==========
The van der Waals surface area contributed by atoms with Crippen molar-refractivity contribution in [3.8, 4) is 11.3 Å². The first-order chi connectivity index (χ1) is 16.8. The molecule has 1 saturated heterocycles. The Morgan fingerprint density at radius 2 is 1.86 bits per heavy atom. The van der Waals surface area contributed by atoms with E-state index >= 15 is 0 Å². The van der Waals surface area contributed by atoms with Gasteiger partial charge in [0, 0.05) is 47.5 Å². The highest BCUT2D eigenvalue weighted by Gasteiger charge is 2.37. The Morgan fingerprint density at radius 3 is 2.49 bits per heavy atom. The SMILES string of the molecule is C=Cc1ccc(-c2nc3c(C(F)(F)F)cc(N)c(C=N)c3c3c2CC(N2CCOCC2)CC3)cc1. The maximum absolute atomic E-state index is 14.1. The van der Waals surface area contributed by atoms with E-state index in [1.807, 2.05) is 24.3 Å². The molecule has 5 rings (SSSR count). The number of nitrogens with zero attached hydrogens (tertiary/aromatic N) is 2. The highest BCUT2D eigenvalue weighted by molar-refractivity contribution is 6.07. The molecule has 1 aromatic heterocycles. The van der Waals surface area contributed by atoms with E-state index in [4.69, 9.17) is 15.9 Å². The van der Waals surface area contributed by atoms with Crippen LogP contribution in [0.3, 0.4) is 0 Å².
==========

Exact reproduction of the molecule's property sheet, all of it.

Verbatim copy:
The van der Waals surface area contributed by atoms with Crippen molar-refractivity contribution in [3.8, 4) is 11.3 Å². The first-order chi connectivity index (χ1) is 16.8. The molecule has 1 saturated heterocycles. The Morgan fingerprint density at radius 2 is 1.86 bits per heavy atom. The van der Waals surface area contributed by atoms with E-state index >= 15 is 0 Å². The van der Waals surface area contributed by atoms with Gasteiger partial charge in [0, 0.05) is 47.5 Å². The highest BCUT2D eigenvalue weighted by Gasteiger charge is 2.37. The Morgan fingerprint density at radius 3 is 2.49 bits per heavy atom. The SMILES string of the molecule is C=Cc1ccc(-c2nc3c(C(F)(F)F)cc(N)c(C=N)c3c3c2CC(N2CCOCC2)CC3)cc1. The maximum absolute atomic E-state index is 14.1. The van der Waals surface area contributed by atoms with E-state index in [1.807, 2.05) is 24.3 Å². The molecule has 5 rings (SSSR count). The number of nitrogens with zero attached hydrogens (tertiary/aromatic N) is 2. The highest BCUT2D eigenvalue weighted by molar-refractivity contribution is 6.07. The molecule has 1 aromatic heterocycles. The van der Waals surface area contributed by atoms with E-state index in [4.69, 9.17) is 15.9 Å². The van der Waals surface area contributed by atoms with Crippen LogP contribution in [0.3, 0.4) is 0 Å².